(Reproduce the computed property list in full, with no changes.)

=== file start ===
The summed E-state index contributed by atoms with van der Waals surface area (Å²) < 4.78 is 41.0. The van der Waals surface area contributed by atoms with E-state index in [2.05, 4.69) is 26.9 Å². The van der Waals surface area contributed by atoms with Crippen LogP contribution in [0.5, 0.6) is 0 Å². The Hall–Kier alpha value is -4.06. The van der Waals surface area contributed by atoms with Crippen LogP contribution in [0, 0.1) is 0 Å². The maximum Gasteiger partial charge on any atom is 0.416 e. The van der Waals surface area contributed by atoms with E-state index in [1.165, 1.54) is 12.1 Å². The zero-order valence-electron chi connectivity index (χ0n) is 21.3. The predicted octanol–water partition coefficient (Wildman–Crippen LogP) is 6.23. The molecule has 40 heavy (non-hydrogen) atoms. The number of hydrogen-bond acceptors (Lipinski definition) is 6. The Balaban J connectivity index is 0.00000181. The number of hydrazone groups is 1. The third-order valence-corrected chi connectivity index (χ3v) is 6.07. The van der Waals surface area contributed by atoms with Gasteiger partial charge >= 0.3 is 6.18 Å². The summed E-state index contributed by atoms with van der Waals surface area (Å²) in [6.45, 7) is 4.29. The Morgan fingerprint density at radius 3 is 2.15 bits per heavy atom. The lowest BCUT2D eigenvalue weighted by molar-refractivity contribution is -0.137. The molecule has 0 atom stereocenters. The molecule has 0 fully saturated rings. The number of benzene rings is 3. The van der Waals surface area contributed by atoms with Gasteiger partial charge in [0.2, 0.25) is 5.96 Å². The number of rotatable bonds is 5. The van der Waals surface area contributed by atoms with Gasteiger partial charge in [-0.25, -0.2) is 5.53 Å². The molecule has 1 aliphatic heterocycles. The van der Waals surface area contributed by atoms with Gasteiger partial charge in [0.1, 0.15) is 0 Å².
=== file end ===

The summed E-state index contributed by atoms with van der Waals surface area (Å²) < 4.78 is 41.0. The van der Waals surface area contributed by atoms with E-state index in [2.05, 4.69) is 26.9 Å². The van der Waals surface area contributed by atoms with Crippen LogP contribution in [0.5, 0.6) is 0 Å². The Hall–Kier alpha value is -4.06. The van der Waals surface area contributed by atoms with Crippen LogP contribution in [0, 0.1) is 0 Å². The maximum Gasteiger partial charge on any atom is 0.416 e. The van der Waals surface area contributed by atoms with E-state index in [1.165, 1.54) is 12.1 Å². The zero-order valence-electron chi connectivity index (χ0n) is 21.3. The predicted octanol–water partition coefficient (Wildman–Crippen LogP) is 6.23. The molecule has 40 heavy (non-hydrogen) atoms. The number of hydrogen-bond acceptors (Lipinski definition) is 6. The Balaban J connectivity index is 0.00000181. The number of hydrazone groups is 1. The third-order valence-corrected chi connectivity index (χ3v) is 6.07. The van der Waals surface area contributed by atoms with Gasteiger partial charge >= 0.3 is 6.18 Å². The summed E-state index contributed by atoms with van der Waals surface area (Å²) in [6.45, 7) is 4.29. The Morgan fingerprint density at radius 3 is 2.15 bits per heavy atom. The lowest BCUT2D eigenvalue weighted by molar-refractivity contribution is -0.137. The molecule has 0 atom stereocenters. The molecule has 0 fully saturated rings. The number of benzene rings is 3. The van der Waals surface area contributed by atoms with Gasteiger partial charge in [0.2, 0.25) is 5.96 Å². The number of rotatable bonds is 5. The van der Waals surface area contributed by atoms with Gasteiger partial charge in [-0.25, -0.2) is 5.53 Å². The molecule has 1 aliphatic heterocycles. The van der Waals surface area contributed by atoms with Gasteiger partial charge in [0.1, 0.15) is 0 Å².